Oman’s Cultural Legacy Oman’s Cultural Legacy
Oman’s Cultural Legacy


Oman has been a major tourist attraction in the Middle East for the Europeans and other visitors from across the world. In recent years the number of tourists attracted to Oman’s friendly people and heritage sites have increased manifold.


Oman's edifying heritage is inspirational as portrayed through its lively souks, impressive forts, an assortment of cultural arts, majestic fragrances, affluent architecture, traditional jewellery, folk arts and performances. Omani people take pride in their enriching cultural heritage and make an effort to conserve this wealth.


For people who take pleasure in reviving history and have an eye for arts, architecture and niceties of a civil society, Oman is the perfect place. Whether it is the ancient city of Nizwaor the coastal city of Salalah, every area and region reflect Oman's rich cultural heritage and are enriched with pure culture and traditional lifestyle in every facet.

Omani culture takes pride in its roots which is firm in Islam. It developed its individual school of thought, called
 Ibadism, after its founder, Abdullah Ibn Ibad who lived during the 7th century AD. Not all Omanis are Ibadis, as there are Sunni and Shia Muslims as well. Omanis are not only liberal of the viewpoint of different Muslim sects but are also open-minded towards supporters of other faiths, who are allowed to practice their religion in churches and temples. Islam is based on the accomplishment of the 'Five Pillars of Islam'. A believer and practitioner of these five pillars is considered as a true Muslim.

 Awqaf refers to religious donations which can be property or revenue and are governed by the Ministry of Awqaf and Religious Affairs for maintenance of mosques and benefits accrued to the society. Zakat is a charity tax which is given to the needy.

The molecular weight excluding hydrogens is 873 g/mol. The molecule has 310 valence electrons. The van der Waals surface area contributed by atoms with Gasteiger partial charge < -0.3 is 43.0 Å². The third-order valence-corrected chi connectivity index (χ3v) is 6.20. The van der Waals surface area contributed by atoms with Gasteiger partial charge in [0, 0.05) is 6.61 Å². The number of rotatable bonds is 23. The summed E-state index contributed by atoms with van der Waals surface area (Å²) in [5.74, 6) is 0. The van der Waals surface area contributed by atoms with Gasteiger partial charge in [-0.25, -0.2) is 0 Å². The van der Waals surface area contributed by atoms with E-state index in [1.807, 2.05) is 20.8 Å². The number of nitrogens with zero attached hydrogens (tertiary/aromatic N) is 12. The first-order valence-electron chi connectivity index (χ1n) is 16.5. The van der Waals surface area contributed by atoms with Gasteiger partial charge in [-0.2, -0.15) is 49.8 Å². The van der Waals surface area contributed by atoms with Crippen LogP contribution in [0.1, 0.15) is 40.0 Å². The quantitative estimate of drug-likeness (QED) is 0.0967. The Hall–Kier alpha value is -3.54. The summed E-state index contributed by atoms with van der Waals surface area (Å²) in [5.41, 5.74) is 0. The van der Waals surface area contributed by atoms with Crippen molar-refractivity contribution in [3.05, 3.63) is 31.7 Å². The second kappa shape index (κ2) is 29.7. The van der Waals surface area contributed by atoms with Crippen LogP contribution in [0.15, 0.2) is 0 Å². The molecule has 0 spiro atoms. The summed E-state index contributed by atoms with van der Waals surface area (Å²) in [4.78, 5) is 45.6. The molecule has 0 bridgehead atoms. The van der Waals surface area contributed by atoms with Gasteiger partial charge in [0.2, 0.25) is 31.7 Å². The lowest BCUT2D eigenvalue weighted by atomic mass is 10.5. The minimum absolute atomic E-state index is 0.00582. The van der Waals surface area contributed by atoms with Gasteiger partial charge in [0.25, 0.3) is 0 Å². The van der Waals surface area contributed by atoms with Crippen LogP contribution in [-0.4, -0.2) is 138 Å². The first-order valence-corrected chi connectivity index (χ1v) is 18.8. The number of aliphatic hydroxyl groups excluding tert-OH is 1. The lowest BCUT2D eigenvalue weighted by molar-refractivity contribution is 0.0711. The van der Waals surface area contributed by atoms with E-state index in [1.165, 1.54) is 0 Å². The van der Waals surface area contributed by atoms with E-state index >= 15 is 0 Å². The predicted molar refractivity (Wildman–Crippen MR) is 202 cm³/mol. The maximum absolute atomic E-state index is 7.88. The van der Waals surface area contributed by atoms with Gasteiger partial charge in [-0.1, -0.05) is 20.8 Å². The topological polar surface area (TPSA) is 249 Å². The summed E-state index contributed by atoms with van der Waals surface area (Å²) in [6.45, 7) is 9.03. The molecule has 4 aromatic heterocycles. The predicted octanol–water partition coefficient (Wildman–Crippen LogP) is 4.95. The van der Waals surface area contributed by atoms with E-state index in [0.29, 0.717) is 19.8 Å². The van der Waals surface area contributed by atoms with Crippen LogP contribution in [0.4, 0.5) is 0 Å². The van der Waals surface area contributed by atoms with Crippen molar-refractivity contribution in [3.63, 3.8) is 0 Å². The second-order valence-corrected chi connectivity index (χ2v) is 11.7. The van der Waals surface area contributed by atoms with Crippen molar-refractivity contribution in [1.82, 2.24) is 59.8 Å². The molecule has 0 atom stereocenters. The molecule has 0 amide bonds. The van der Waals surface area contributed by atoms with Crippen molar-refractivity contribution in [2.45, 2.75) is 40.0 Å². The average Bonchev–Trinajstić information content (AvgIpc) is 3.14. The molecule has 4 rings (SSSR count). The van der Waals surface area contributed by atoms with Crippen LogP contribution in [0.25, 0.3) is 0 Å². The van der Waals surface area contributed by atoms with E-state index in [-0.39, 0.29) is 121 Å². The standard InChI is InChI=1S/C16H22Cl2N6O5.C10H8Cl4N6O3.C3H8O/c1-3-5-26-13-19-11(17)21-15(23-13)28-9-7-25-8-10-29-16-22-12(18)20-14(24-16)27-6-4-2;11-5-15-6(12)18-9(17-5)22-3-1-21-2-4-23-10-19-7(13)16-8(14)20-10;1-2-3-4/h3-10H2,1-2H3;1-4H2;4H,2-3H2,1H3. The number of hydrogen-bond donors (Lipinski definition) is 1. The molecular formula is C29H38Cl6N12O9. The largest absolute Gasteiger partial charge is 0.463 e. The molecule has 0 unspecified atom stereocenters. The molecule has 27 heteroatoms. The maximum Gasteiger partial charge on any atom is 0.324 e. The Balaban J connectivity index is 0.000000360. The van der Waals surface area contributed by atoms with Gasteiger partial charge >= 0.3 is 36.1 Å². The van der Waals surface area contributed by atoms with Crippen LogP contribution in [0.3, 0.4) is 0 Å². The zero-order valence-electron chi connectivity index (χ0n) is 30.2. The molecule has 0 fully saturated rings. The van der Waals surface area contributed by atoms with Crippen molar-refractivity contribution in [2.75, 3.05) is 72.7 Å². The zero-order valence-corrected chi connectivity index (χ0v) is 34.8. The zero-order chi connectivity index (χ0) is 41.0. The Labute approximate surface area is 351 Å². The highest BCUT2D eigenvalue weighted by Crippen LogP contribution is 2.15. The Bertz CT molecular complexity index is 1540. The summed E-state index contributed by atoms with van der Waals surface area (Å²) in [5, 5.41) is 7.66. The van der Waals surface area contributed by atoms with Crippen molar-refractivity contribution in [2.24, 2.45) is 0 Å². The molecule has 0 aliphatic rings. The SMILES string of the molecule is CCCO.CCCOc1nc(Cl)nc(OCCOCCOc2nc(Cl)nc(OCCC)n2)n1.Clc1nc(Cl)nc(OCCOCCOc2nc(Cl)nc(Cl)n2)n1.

All Muslims are required to fast during Ramadan which is observed in the ninth month of the Islamic year and is regarded as one of the Pillars of Islam. Each year, for 29 or 30 days depending on the lunar calendar, Muslims abstain from eating, drinking, smoking and sexual desires during the hours of fasting (from dawn to dusk). Ramadan advances 10 to 11 days each year as it is governed by the lunar calendar. Before dawn, Muslims observe a pre-fast meal called Suhoor after which they offer the first prayer of the day - Fajr. At sunset, they break their fast with the meal known as Iftar. They offer extra prayers during Ramadan which are done after the Isha (night prayers) called Taraweeh.

The Haj or pilgrimage is another Pillar of Islam. The pilgrims take a trip to
 Al-Medina in Saudi Arabia to visit the Prophet's tomb before visiting the holy sites in Mecca. The pilgrimage is facilitated by the Ministry, which ensure the pilgrims' wellbeing and security during their course of stay.

Oman encompasses an unparalleled number of UNESCO-classified World Heritage Sites. Some of them are the Al-Blaid, a site in the ancient city of
 Zafar; Bat with its tombs dating back to 3,000 years; Bahla Fort and Ras Al-Hadd which is the abode of the exceptionalGreen Sea Turtle.

Oman's heritage also comprises a well-known sea-faring tradition, as it has 1,700 kilometers-long coastline. Museums and galleries around the secluded and remarkable harbours of Muscat and
 Muttrah elucidate the significance of the sea and Oman's 5,000 year-old history.


Do you know


  • Omani handicrafts are unique and distinctive.
  • Experience Oman's culture diversity at many museums.
  • Don't miss to visit Oman Centre for Traditional Music.



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